A special solution was adopted to resolve this problem; the girder was articulated by using a set of hinges so that its profile became closer to the support profile; once the front section had been launched, it was lowered, and the final profile was achieved.

The bored piles were first constructed, after which the piers were built – and at the same time, the deck elements were being delivered to the jobsite where they were assembled on ground, with the help of gantry cranes on rails – one on each side of the river behind the bridge abutments. 

Then the steel deck was assembled in 10m to 12m-long segments on provisional blocks with rollers on top; the segments were moved from the assembly area with the help of the same gantry cranes.

Once assembled, the deck was launched longitudinally over the top of the completed concrete piers, equipped with rollers on top, by means of a strand-jacking system,.

The cable-stayed bridge had an additional mounting system for the towers and the stays: each mast was placed horizontally on the deck, then a provisional steel truss structure was mounted on the tower, and by means of a strand-jacking system the tower was rotated upwards by 90° to reach the vertical final position.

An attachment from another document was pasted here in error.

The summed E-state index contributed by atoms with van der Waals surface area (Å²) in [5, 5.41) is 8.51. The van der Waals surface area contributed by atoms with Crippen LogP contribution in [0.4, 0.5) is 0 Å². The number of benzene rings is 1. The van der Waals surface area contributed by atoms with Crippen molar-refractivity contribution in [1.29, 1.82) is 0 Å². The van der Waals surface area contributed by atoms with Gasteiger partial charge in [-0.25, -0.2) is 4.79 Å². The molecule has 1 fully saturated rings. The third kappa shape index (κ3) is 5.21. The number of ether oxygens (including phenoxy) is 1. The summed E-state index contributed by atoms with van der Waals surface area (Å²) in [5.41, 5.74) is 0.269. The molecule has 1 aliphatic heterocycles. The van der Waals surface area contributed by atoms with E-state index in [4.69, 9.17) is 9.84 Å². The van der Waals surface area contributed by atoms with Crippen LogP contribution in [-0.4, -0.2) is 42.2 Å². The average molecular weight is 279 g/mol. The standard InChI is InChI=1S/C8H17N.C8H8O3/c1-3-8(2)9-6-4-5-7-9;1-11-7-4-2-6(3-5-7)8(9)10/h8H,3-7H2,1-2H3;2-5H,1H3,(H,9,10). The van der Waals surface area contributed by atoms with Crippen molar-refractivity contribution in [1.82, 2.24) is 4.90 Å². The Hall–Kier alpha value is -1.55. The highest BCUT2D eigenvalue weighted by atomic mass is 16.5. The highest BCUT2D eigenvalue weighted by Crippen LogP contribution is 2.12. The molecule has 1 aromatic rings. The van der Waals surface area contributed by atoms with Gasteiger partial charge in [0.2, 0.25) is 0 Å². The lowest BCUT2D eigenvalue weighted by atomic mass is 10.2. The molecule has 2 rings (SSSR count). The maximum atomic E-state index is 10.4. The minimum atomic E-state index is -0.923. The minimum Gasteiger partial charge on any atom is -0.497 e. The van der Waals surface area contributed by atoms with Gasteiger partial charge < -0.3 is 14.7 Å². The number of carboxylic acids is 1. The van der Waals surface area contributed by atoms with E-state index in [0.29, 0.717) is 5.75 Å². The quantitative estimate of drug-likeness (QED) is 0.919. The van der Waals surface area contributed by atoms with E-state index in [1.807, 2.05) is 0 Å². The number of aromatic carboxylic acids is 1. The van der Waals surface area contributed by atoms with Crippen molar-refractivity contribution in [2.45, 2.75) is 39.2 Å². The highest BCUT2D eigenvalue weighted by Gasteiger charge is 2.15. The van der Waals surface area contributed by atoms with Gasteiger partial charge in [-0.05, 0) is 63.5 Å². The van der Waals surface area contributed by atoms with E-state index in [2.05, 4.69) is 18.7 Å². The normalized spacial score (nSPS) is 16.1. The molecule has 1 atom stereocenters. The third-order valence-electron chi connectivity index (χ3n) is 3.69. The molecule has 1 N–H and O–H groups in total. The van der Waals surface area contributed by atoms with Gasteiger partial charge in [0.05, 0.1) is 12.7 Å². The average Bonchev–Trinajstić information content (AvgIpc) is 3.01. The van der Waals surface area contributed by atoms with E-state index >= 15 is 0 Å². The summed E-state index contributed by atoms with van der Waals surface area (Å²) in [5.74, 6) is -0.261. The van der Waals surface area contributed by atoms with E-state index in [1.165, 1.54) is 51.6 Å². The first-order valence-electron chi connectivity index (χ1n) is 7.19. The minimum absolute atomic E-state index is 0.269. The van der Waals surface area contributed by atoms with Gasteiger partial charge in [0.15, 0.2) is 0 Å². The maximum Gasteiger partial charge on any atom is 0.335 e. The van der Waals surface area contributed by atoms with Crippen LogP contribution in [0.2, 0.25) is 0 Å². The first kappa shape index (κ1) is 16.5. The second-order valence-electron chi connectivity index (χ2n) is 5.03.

At this point another temporary steel structure was mounted in front and one at the back of the tower to create a trussed structure that integrates the deck and the tower, making it possible to launch the tower longitudinally into its final position together with the rest of the deck.

As previously noted, the front part of the deck was hinged to the rear part during launching, in order to partially realign the profile of bottom flanges, which in service has a different curvature in the vertical plane.

The stay cables were installed at the beginning of the launching operations, to permit working at low level, in protected conditions. After the launching of the two 600m-long decks, the front part of the deck was lowered, by rotating around the temporary hinges; the stay cables were tensioned, the temporary truss was released, and the deck slab poured in a progressive sequence, in parallel with the second tensioning phase of the stay cables.

Mario de Miranda is partner engineer at De Miranda Associati